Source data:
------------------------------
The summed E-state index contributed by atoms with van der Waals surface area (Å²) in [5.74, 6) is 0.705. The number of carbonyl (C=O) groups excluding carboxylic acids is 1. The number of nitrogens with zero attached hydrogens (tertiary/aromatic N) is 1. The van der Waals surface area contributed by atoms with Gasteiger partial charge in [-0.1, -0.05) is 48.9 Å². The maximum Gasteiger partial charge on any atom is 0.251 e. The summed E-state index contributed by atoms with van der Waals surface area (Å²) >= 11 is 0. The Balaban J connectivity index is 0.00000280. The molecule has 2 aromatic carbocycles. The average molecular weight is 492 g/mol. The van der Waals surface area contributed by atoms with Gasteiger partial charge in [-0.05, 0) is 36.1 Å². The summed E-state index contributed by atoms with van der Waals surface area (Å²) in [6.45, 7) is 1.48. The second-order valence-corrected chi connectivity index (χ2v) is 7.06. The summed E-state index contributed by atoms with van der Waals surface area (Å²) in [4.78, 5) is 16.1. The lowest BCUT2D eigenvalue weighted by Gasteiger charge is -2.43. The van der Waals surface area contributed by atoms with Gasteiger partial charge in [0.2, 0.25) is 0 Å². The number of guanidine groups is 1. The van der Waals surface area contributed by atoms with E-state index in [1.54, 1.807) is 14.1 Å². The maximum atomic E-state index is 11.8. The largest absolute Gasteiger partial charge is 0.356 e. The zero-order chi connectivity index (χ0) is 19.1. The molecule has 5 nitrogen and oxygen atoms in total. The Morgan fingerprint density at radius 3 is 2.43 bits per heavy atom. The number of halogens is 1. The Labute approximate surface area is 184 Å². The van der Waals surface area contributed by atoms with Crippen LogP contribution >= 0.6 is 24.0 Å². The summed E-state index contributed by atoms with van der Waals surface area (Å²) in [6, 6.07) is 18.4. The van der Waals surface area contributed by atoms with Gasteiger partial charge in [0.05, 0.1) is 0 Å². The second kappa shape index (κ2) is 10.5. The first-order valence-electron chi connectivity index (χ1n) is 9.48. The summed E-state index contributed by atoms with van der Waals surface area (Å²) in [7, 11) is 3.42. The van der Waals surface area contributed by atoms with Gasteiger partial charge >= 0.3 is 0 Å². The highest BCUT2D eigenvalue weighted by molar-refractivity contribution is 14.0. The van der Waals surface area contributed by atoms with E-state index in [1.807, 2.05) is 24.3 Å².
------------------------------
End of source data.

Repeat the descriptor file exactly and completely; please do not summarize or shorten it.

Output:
The summed E-state index contributed by atoms with van der Waals surface area (Å²) in [5.74, 6) is 0.705. The number of carbonyl (C=O) groups excluding carboxylic acids is 1. The number of nitrogens with zero attached hydrogens (tertiary/aromatic N) is 1. The van der Waals surface area contributed by atoms with Gasteiger partial charge in [-0.1, -0.05) is 48.9 Å². The maximum Gasteiger partial charge on any atom is 0.251 e. The summed E-state index contributed by atoms with van der Waals surface area (Å²) >= 11 is 0. The Balaban J connectivity index is 0.00000280. The molecule has 2 aromatic carbocycles. The average molecular weight is 492 g/mol. The van der Waals surface area contributed by atoms with Gasteiger partial charge in [-0.05, 0) is 36.1 Å². The summed E-state index contributed by atoms with van der Waals surface area (Å²) in [6.45, 7) is 1.48. The second-order valence-corrected chi connectivity index (χ2v) is 7.06. The summed E-state index contributed by atoms with van der Waals surface area (Å²) in [4.78, 5) is 16.1. The lowest BCUT2D eigenvalue weighted by Gasteiger charge is -2.43. The van der Waals surface area contributed by atoms with Gasteiger partial charge in [0.2, 0.25) is 0 Å². The number of guanidine groups is 1. The van der Waals surface area contributed by atoms with E-state index in [1.54, 1.807) is 14.1 Å². The maximum atomic E-state index is 11.8. The largest absolute Gasteiger partial charge is 0.356 e. The zero-order chi connectivity index (χ0) is 19.1. The molecule has 5 nitrogen and oxygen atoms in total. The Morgan fingerprint density at radius 3 is 2.43 bits per heavy atom. The number of halogens is 1. The Labute approximate surface area is 184 Å². The van der Waals surface area contributed by atoms with Crippen LogP contribution >= 0.6 is 24.0 Å². The summed E-state index contributed by atoms with van der Waals surface area (Å²) in [6, 6.07) is 18.4. The van der Waals surface area contributed by atoms with Gasteiger partial charge in [0.05, 0.1) is 0 Å². The second kappa shape index (κ2) is 10.5. The first-order valence-electron chi connectivity index (χ1n) is 9.48. The summed E-state index contributed by atoms with van der Waals surface area (Å²) in [7, 11) is 3.42. The van der Waals surface area contributed by atoms with Gasteiger partial charge >= 0.3 is 0 Å². The highest BCUT2D eigenvalue weighted by molar-refractivity contribution is 14.0. The van der Waals surface area contributed by atoms with E-state index in [1.807, 2.05) is 24.3 Å².